As the quote goes, “The question of whether computers can think is like the question of whether submarines can swim.

    Human testers have their share of shortcomings – automated systems can run tests faster, handle large volumes of data and interpret instructions quicker. Also, automated systems can better and more efficiently investigate internal system data such as execution threads, variables, program states, etc. Humans can get fatigued and lose focus especially when tasks become repetitive, take a long time or are mundane.

    Automation ... eliminating the need for manual testers ?

    Will test automation eliminate the need for manual testers ?

    There's a line of thought that suggests that increased test automation should be able to eliminate or reduce the number of manual testers. All i can say to this is - very untrue !

    Automation test scripts are only as good as the tests they are based upon. Test development is done by manual testers who know the application and its dependencies thoroughly. The automation tool helps testers do their jobs better and be more effective. Testers use test automation to move away from performing mundane repetitive tasks including running the same set of tests across multiple platforms. Testers can thus focus on developing and executing more complex and useful tests.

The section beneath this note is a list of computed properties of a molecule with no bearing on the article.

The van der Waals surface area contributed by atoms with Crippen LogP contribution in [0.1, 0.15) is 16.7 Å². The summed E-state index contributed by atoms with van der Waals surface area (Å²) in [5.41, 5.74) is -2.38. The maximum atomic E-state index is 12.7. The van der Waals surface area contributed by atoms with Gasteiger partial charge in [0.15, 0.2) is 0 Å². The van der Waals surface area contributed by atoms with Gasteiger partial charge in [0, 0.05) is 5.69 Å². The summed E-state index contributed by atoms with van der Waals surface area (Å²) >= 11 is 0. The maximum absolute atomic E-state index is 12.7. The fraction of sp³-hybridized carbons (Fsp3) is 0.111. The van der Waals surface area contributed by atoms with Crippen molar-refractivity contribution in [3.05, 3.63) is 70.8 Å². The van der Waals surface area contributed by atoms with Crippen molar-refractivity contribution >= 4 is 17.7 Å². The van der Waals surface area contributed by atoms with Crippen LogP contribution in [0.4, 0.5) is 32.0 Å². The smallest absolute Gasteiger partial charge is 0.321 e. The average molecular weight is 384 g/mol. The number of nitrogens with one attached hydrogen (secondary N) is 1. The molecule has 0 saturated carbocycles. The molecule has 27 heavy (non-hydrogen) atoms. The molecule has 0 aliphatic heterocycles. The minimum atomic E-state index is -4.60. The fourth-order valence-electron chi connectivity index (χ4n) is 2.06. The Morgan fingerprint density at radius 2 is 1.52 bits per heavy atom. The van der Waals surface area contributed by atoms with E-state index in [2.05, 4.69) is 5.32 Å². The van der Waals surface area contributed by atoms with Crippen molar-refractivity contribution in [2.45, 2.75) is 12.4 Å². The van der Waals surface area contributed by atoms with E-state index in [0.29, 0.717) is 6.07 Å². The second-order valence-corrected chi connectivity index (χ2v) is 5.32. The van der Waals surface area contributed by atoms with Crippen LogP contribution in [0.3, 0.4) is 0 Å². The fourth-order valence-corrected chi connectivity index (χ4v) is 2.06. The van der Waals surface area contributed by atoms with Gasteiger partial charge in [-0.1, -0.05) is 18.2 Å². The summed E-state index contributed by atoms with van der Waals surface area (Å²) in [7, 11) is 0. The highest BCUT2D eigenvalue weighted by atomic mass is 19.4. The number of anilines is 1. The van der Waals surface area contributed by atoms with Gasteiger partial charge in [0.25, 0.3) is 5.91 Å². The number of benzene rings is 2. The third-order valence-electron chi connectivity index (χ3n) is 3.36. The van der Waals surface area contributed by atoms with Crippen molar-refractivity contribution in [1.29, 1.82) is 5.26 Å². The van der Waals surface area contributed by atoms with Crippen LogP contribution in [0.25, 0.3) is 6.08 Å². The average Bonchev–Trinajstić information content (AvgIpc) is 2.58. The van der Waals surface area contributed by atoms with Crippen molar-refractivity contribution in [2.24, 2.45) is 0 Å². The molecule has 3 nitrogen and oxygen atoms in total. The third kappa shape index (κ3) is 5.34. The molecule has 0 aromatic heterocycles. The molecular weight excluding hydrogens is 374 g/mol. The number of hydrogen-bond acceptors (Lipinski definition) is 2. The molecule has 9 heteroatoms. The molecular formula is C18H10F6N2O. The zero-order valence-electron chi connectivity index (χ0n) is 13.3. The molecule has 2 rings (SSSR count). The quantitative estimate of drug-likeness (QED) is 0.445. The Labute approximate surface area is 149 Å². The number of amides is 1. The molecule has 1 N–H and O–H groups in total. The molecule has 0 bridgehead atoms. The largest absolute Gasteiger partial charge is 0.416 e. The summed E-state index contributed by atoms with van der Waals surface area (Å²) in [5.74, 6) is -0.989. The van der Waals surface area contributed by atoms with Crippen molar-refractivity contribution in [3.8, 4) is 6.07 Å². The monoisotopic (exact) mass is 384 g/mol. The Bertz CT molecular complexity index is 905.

Test automation scripts need regular maintenance to deal with changes and enhancements which in turn need testers assigned. Testers also need to regularly verify execution of test automation scripts, check failures, report issues and so on. All of this is manual work.

    The role of the manual tester is important. The tester helps with test planning, identifying risks, requirements, designs and develops test scenarios and cases, specifies the test requirement to achieve necessary test coverage, helps determine what areas may be automated and which areas are not, write, maintain and manually execute the non-automated tests.